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Innocent II

Innocent II

Innocent II, d. 1143, pope (1130-43), a Roman named Gregorio Papareschi; successor of Honorius II. He was created cardinal by Paschal II. On the death of Honorius II, a faction of the cardinals elected him pope. However, the others elected Cardinal Pietro Pierleoni as Anacletus II, and Innocent had to leave Rome. He was soon recognized in France at the instance of St. Bernard of Clairvaux, and in 1131, Holy Roman Emperor Lothair II, England, and Spain submitted to him. Roger II of Sicily adhered to Anacletus. In 1137, Lothair attacked Rome, but Anacletus retained part of the city. On Anacletus' death (1138), an antipope Victor IV was elected, but he soon resigned. Innocent convened the Second Lateran Council (1139). Innocent, at the behest of St. Bernard, condemned the teachings of Peter Abelard and of Arnold of Brescia. He was succeeded by Celestine II.

Pope Innocent II (died September 24, 1143), born Gregorio Papareschi, was Pope from 1130 to 1143, and was probably one of the clergy in personal attendance on the antipope Clement III (Guibert of Ravenna).

Early life

He was born in Rome.

Cardinal

Pope Paschal II (1099–1118) made him a Cardinal Deacon. In this capacity, he accompanied Pope Gelasius II (1118–19) when driven into France; and by Pope Calixtus II (1119–24), he was appointed on various important missions, such as on that to Worms for concluding the peace accord with the Emperor in 1122 (see Concordat of Worms), and on that to France in 1123.

Papacy

In 1130, as Pope Honorius II lay dying, the cardinals decided to entrust the election to a commission of eight men, led by papal chancellor Haimeric, who had his candidate Cardinal Gregory Papareschi hastily elected as Pope Innocent II. He was consecrated on February 14, the day after Honorius' death. The other cardinals announced that Innocent had not been canonically elected and chose Cardinal Pietro Pierleoni, a Roman whose family were the enemy of Haimeric's supporters, the Frangipani, who took the name Pope Anacletus II. Anacletus' mixed group of supporters were powerful enough to take control of Rome while Innocent was forced to flee North; based on a simple majority of the entire college of cardinals, Anacletus was the canonically elected Pope, and Innocent was the anti-Pope. However, the majority of the cardinal bishops supported Innocent, which according to the legislation of Pope Nicholas II (in the famous decree of 1059) pre-empted the choice of the majority of the cardinal priests and cardinal deacons. This rule was changed by the II Lateran Council in 1139.

Anacletus had control of Rome, so Innocent II took ship for Pisa, and thence sailed by Genoa to France, where the influence of Bernard of Clairvaux readily secured his cordial recognition by the clergy and the court; in October of the same year he was duly acknowledged by Lothar III of Germany and his bishops at the synod of Würzburg. In January 1131, he had also a favourable interview with Henry I of England (1100–35); and in August 1132 Lothar III undertook an expedition to Italy for the double purpose of setting aside Anacletus as antipope and of being crowned by Innocent. The coronation ultimately took place in the Lateran church (June 4, 1133), but otherwise the expedition proved abortive. A second expedition by Lothar III in 1136 was not more decisive in its results, and the protracted struggle between the rival pontiffs was terminated only by the death of Anacletus II on January 25, 1138.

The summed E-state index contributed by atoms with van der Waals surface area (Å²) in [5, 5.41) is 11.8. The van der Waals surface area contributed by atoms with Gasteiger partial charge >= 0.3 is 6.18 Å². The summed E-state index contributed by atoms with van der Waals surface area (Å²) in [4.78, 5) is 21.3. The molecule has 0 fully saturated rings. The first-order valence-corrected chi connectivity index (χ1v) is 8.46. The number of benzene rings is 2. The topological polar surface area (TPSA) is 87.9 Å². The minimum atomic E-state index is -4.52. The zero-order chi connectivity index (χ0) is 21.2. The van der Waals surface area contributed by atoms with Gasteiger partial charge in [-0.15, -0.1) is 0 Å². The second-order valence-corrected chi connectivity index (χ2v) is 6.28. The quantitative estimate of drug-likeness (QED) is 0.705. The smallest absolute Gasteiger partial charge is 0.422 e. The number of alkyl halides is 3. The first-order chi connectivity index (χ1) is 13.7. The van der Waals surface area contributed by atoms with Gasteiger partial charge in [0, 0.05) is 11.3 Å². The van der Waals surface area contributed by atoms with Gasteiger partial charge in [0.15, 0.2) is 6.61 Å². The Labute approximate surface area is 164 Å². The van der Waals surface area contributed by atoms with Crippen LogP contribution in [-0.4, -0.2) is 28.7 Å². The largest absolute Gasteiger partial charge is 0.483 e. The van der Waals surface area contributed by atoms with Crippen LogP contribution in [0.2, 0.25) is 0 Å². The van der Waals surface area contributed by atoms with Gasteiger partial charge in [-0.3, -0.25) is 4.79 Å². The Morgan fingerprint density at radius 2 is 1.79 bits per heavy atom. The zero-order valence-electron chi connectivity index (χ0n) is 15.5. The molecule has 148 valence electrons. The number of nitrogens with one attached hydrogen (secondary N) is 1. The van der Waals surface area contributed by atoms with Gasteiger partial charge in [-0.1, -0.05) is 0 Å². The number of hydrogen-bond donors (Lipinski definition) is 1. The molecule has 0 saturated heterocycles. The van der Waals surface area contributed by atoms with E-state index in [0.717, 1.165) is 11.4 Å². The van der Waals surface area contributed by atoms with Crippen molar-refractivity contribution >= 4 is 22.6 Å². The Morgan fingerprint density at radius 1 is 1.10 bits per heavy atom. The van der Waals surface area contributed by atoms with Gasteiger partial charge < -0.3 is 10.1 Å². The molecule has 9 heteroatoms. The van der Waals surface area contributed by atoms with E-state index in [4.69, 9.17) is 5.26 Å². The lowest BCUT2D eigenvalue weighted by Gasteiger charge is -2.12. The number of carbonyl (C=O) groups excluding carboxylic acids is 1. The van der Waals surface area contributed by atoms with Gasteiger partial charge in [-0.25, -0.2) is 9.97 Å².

Second Lateran Council

By the Second Lateran council of 1139, at which Roger II of Sicily (1130–54), Innocent II's most uncompromising foe, was excommunicated, peace was at last restored to the Church. Aside from the complete rebuilding of the ancient Sta. Maria in Trastevere, which boldly features Ionic capitals from former colonnades in the Baths of Caracalla and other richly detailed spolia from Roman monuments, the remaining years of this Pope's life were almost as barren of permanent political results as the first had been; his efforts to undo the mischief wrought in Rome by the long schism were almost entirely neutralized by a struggle with the town of Tivoli in which he became involved, and by a quarrel with Louis VII of France (1137–80), in the course of which that kingdom was laid under an interdict.

Treaty of Mignano

In 1143, Innocent refused to recognise the Treaty of Mignano with Roger of Sicily, who sent Robert of Selby to march on papal Benevento. Mignano was recognised. Innocent II died on September 24, 1143 and was succeeded by Pope Celestine II (1143–44). The doctrinal questions in which he was called on to decide were those connected with the opinions of Pierre Abélard and Arnold of Brescia.

In 1143, as the pope lay dying, the Commune of Rome, to resist papal power, began delibrations that officially reinstated the Roman Senate the following year. The Pope was interred in a porphyry sarcophagus that contemporary tradition asserted had been the Emperor Hadrian's.

References

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